OIG report: Tablets distributed to vets often go unused


Veterans are failing to use the tablet devices distributed to them through the Veterans Health Administration’s video connect program, according to an Aug. 4 audit report by Office of the Inspector General.

Of the Apple iPads provided to nearly 41,000 patients during the first three quarters of fiscal 2021, more than half (51%) of the patients are not using the tablets to connect to virtual appointments, the report found.

According to Connected Care staff, these devices have annual unlimited cellular data plans that cost $257.50 per device, per year.

The review team calculated that the nearly 8,300 devices cost VHA about $6.3 million and would have incurred about $78,000 in cellular data fees in the review period.

“With more robust oversight responsibilities and controls to ensure that medical facility staff monitor for VVC appointments and device usage and attempt retrieval, when necessary, VHA could ensure better use of approximately $6.3 million in devices that could be loaned to other patients and over $78,000 in data plan costs,” the report said.

While the review team notes that the program was successful in distributing devices to patients, there have been several gaps in oversight and guidance preventing the program from fully meeting its intended purpose for patients to receive virtual care via VA Video Connect (VVC).

An estimated 10,700 patients never had a VVC appointment scheduled, as there was no requirement to schedule, and neither the patient nor the staff initiated scheduling a VVC appointment, the report found.

A lack of clear oversight roles and responsibilities for Veterans Integrated Service Network (VISN) and medical facility employees contributed to the low use rate, while there were also lapses in device issuance and management.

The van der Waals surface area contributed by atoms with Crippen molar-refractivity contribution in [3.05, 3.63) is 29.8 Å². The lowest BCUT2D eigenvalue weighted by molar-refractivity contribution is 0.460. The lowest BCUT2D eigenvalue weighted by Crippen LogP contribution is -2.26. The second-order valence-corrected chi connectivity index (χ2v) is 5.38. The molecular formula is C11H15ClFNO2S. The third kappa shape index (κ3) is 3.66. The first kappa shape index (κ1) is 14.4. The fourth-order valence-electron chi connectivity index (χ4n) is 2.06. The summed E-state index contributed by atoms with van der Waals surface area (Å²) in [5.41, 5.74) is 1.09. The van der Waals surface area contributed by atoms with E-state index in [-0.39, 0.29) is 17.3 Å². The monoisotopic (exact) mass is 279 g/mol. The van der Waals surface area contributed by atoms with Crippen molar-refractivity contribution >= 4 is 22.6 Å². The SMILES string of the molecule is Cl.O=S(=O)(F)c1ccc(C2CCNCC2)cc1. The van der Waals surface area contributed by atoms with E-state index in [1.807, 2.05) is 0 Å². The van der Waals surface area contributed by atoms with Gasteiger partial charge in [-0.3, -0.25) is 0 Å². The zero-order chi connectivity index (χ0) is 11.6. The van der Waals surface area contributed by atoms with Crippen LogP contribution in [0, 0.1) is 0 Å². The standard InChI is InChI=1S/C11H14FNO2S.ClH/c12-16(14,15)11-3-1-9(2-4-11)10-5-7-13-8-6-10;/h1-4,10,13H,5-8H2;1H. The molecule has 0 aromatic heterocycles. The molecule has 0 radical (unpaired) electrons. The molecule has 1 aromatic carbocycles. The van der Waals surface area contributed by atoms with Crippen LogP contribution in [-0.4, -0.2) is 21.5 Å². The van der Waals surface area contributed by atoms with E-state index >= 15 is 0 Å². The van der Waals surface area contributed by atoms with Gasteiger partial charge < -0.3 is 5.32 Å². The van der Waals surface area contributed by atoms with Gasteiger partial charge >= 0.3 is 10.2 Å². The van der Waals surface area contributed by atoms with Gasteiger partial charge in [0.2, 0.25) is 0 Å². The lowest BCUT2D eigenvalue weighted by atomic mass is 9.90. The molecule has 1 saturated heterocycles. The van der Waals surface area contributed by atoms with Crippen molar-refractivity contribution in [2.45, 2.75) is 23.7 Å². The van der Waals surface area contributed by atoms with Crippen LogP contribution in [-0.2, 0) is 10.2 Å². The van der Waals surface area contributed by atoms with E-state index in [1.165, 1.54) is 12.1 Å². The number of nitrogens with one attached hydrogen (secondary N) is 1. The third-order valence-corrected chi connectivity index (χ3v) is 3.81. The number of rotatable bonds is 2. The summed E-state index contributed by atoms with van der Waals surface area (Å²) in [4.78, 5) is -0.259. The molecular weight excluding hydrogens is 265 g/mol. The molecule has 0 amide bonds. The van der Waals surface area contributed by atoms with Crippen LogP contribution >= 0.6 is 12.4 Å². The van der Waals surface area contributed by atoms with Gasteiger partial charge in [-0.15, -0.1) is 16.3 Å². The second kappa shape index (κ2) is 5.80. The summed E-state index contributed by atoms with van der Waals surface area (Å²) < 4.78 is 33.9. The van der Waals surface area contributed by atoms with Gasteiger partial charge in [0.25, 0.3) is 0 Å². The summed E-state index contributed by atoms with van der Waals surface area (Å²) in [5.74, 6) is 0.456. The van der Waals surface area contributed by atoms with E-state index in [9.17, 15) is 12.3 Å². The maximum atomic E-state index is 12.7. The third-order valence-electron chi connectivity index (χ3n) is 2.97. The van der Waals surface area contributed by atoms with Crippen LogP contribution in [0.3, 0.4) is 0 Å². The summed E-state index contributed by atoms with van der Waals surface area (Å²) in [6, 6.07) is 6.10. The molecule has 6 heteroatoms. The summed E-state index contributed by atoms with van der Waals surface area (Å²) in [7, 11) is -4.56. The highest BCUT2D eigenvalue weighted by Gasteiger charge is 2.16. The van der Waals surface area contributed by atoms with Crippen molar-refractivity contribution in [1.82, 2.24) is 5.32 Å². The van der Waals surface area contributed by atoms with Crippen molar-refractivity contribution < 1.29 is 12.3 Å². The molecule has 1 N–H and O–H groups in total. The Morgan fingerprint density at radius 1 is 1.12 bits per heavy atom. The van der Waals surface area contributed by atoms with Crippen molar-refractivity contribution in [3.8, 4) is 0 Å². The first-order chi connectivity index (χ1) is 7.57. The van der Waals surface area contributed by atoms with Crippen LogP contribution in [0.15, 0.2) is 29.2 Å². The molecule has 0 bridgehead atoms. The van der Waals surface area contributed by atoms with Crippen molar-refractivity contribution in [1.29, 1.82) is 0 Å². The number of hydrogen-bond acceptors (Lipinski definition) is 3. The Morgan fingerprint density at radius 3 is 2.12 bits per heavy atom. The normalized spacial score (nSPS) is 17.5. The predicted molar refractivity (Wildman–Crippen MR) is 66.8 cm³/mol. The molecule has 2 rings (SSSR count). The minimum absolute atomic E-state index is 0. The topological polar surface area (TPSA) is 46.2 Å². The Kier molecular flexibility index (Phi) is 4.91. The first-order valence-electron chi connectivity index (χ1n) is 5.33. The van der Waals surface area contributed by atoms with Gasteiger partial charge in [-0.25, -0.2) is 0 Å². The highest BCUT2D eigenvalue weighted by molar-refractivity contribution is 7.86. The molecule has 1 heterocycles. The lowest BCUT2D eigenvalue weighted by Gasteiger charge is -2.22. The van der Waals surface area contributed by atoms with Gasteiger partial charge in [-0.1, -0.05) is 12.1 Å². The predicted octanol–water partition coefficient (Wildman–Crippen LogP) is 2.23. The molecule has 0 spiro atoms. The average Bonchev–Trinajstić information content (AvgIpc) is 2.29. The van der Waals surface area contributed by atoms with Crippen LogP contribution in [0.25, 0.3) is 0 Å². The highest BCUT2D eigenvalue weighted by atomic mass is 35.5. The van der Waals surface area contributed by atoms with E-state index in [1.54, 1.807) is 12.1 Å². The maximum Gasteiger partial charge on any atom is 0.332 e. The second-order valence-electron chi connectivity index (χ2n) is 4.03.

“Lapses in refurbishment and inventory controls also led to a backlog of over 14,800 devices pending refurbishment that could not be added back to inventory for redistribution or consideration in VHA’s device purchasing process,” the report added.

The report also outlines 10 recommendations to spur patient use of the devices and better management of the program overall, with the OIG recommending VHA add procedures to prevent issuance of and retrieve duplicate devices.


In August 2020, the VHA’s Office of Connected Care recognized the growing demand for patients’ access to video-based virtual care, and that many patients lack a video-capable device, or the internet connection required to access this care.

According to a study published in JAMA Network Open, providing a video-enabled tablet to veterans living in rural areas decreased emergency department visits and suicide behaviors.

Additionally, a VA-funded study published in Neurology in April found that a telestroke program helped prevent unnecessary hospital transfers for patients. 


“Because VHA did not effectively track device issuance, use or returns, many unused devices were not retrieved and made available to other patients,” the report concluded. “Not tracking these items from distribution through retrieval limits VHA’s ability to determine how many devices are available for patients.”


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